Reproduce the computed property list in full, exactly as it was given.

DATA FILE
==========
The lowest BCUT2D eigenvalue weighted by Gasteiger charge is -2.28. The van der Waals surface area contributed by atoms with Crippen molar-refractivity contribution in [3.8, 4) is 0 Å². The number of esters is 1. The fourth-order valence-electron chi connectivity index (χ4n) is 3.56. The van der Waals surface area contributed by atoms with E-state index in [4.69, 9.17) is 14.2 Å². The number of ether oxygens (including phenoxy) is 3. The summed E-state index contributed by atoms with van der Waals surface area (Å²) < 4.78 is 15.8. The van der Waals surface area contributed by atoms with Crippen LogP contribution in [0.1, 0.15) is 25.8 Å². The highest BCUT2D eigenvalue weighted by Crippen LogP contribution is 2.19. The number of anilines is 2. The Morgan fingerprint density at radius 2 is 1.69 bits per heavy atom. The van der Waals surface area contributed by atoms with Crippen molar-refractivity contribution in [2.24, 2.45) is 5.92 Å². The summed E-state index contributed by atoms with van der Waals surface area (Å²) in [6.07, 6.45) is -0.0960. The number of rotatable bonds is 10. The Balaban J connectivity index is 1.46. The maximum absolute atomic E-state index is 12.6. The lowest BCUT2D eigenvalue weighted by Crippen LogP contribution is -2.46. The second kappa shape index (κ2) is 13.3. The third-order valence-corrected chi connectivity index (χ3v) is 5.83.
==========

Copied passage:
The lowest BCUT2D eigenvalue weighted by Gasteiger charge is -2.28. The van der Waals surface area contributed by atoms with Crippen molar-refractivity contribution in [3.8, 4) is 0 Å². The number of esters is 1. The fourth-order valence-electron chi connectivity index (χ4n) is 3.56. The van der Waals surface area contributed by atoms with E-state index in [4.69, 9.17) is 14.2 Å². The number of ether oxygens (including phenoxy) is 3. The summed E-state index contributed by atoms with van der Waals surface area (Å²) < 4.78 is 15.8. The van der Waals surface area contributed by atoms with Crippen LogP contribution in [0.1, 0.15) is 25.8 Å². The highest BCUT2D eigenvalue weighted by Crippen LogP contribution is 2.19. The number of anilines is 2. The Morgan fingerprint density at radius 2 is 1.69 bits per heavy atom. The van der Waals surface area contributed by atoms with Crippen molar-refractivity contribution in [2.24, 2.45) is 5.92 Å². The summed E-state index contributed by atoms with van der Waals surface area (Å²) in [6.07, 6.45) is -0.0960. The number of rotatable bonds is 10. The Balaban J connectivity index is 1.46. The maximum absolute atomic E-state index is 12.6. The lowest BCUT2D eigenvalue weighted by Crippen LogP contribution is -2.46. The second kappa shape index (κ2) is 13.3. The third-order valence-corrected chi connectivity index (χ3v) is 5.83.